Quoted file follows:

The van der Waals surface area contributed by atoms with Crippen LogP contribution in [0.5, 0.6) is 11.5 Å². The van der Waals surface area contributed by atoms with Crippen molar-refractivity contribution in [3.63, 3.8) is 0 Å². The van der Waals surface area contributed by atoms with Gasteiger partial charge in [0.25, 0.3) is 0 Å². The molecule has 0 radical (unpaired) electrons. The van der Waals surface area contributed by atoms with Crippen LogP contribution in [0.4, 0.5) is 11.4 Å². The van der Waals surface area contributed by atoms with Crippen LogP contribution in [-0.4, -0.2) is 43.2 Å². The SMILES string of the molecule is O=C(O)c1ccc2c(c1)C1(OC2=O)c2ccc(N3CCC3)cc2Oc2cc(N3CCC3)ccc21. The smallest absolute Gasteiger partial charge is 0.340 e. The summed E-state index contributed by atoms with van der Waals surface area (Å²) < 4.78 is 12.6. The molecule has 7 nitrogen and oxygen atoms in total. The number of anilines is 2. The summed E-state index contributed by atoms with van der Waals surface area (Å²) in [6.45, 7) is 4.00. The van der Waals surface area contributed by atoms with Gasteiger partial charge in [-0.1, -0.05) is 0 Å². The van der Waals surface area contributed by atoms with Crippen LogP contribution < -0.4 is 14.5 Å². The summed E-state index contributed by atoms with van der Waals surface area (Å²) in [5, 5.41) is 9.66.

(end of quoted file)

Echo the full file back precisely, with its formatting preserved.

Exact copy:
The van der Waals surface area contributed by atoms with Crippen LogP contribution in [0.5, 0.6) is 11.5 Å². The van der Waals surface area contributed by atoms with Crippen molar-refractivity contribution in [3.63, 3.8) is 0 Å². The van der Waals surface area contributed by atoms with Gasteiger partial charge in [0.25, 0.3) is 0 Å². The molecule has 0 radical (unpaired) electrons. The van der Waals surface area contributed by atoms with Crippen LogP contribution in [0.4, 0.5) is 11.4 Å². The van der Waals surface area contributed by atoms with Crippen LogP contribution in [-0.4, -0.2) is 43.2 Å². The SMILES string of the molecule is O=C(O)c1ccc2c(c1)C1(OC2=O)c2ccc(N3CCC3)cc2Oc2cc(N3CCC3)ccc21. The smallest absolute Gasteiger partial charge is 0.340 e. The summed E-state index contributed by atoms with van der Waals surface area (Å²) < 4.78 is 12.6. The molecule has 7 nitrogen and oxygen atoms in total. The number of anilines is 2. The summed E-state index contributed by atoms with van der Waals surface area (Å²) in [6.45, 7) is 4.00. The van der Waals surface area contributed by atoms with Gasteiger partial charge in [-0.1, -0.05) is 0 Å². The van der Waals surface area contributed by atoms with Crippen LogP contribution < -0.4 is 14.5 Å². The summed E-state index contributed by atoms with van der Waals surface area (Å²) in [5, 5.41) is 9.66.